TAIWANfest 2022: Taiwanese band Kanatal makes Indigenous connections in Canada

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      When the Indigenous Taiwanese band Kanatal appeared on the cover of the Straight last month, it came near the beginning of their two-month trip to Canada.

      Little did the four band members know then that it would lead to some memorable collaborations with Indigenous musicians in Canada.

      At the Mission Folk Festival, they met members of Good Medicine Songs/Éy St’elmexw St’elt’ílém, who create bilingual songs in Halq’eméylem and English. And on August 30, they’re going to get together again to record two songs in the studio.

      According to TAIWANfest organizer Charlie Wu, one of them will include Halq’eméylem and four Indigenous languages from Taiwan.

      Kanatal’s four members—Masaw Ali, Suana Emuy Cilangasay, Abus Tanapima, and Vangacu Kalevuwan (photographed above) also collaborated with Colombian Indigenous musician Beny Esguerra at a Small World Music event in Toronto. That was followed by a visit to the 34th annual Three Fires Homecoming Pow Wow and Traditional Gathering in Hagersville, Ontario.

      Then on August 23, Kanatal was in Brantford, Ontario, where they visited the Woodland Cultural Centre. It houses more than 50,000 artifacts in its Indigenous-managed museum.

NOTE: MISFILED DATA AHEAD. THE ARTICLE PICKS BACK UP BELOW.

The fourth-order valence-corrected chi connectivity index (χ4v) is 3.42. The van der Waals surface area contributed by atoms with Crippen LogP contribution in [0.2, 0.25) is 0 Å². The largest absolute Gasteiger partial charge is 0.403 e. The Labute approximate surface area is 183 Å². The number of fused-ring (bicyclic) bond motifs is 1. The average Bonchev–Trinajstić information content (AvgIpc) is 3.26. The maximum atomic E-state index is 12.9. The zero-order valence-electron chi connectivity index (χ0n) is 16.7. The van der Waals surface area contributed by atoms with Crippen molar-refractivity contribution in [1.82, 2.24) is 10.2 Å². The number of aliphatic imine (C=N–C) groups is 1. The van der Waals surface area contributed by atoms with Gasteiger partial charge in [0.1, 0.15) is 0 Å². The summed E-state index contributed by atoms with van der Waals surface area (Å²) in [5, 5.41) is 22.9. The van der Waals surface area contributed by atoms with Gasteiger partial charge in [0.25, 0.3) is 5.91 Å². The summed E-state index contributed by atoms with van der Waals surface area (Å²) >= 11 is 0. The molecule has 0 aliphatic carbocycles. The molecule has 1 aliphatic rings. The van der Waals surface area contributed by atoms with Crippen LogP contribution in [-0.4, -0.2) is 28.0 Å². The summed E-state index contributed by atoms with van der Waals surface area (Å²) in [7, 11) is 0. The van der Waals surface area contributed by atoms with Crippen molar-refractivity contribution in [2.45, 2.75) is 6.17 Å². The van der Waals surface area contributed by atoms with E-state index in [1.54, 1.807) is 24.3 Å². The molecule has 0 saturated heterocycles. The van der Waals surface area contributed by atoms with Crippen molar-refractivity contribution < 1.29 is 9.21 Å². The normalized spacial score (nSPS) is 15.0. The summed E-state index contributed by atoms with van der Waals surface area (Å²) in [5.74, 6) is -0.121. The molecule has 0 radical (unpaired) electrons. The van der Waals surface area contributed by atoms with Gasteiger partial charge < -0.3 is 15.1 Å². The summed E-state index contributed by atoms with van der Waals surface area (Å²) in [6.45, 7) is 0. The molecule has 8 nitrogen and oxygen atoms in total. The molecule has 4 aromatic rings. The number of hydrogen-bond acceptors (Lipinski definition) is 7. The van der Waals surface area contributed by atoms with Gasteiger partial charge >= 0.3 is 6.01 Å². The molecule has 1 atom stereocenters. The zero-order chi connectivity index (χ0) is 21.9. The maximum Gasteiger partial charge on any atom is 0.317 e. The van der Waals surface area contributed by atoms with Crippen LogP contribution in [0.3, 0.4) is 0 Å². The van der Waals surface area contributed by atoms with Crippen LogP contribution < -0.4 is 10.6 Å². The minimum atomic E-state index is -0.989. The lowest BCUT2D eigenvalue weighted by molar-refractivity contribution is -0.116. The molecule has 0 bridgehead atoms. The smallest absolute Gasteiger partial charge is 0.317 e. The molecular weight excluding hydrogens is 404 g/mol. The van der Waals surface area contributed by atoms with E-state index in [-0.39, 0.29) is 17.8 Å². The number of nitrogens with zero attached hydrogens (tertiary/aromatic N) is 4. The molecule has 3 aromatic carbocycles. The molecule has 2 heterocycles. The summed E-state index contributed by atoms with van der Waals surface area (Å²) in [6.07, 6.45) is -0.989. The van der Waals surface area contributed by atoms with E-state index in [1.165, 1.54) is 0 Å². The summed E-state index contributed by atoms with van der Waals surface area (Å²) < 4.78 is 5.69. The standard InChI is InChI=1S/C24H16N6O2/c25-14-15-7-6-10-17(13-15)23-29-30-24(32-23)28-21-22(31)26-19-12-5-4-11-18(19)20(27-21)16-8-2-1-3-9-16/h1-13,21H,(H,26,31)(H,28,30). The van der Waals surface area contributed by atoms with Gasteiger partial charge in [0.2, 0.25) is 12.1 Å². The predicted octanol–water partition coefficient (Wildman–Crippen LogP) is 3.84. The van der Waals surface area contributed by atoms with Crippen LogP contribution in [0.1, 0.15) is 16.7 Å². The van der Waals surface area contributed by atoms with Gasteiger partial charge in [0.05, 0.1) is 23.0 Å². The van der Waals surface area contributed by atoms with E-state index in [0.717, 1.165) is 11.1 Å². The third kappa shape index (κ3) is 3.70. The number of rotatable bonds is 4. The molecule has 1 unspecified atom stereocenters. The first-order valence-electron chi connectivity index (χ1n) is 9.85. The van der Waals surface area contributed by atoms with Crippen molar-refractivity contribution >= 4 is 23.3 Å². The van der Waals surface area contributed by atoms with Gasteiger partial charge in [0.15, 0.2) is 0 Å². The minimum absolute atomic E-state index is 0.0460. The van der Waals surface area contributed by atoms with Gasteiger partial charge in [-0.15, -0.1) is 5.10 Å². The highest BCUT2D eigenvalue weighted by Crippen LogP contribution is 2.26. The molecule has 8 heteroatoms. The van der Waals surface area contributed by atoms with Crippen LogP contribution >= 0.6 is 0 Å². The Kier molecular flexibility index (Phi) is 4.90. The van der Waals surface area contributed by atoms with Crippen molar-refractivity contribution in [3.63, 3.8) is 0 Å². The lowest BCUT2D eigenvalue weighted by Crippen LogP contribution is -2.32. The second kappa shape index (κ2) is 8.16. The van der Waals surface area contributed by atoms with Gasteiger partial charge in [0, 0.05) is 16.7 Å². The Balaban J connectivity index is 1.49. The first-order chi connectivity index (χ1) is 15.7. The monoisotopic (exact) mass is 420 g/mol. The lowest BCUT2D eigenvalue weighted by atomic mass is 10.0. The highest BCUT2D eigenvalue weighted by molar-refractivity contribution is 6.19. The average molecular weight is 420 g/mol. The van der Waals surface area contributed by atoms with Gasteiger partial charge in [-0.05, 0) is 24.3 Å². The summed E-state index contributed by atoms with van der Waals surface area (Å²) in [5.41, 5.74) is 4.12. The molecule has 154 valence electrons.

Learn more about Kanatal in this 14-minute video.

      The band’s name, Kanatal, means “island” in the Amis Indigenous language of Taiwan. Two members, Cilangasay and Tanapima, are of Amis heritage.

      Cilangasay also traces his roots to the Sakizayan people and Tanapima is also Bunun, whereas Ali has Atayal ancestry and Kalevuwan is Paiwan.

      At 8 p.m. on September 3, Kanatal will play a free concert on the north side of the Vancouver Art Gallery as part of TAIWANfest. Expect them to perform their only English-language song, “Peace”, which decries greed and promotes conservation.

      “Canada is very multicultural,” Cilangasay told the Straight through a translator in advance of Kanatal’s gig at the Vancouver Folk Music Festival last month. “So even though everyone comes from different places and has their own musical experiences, there’s still harmony because they are performing here on the same land in the same space.”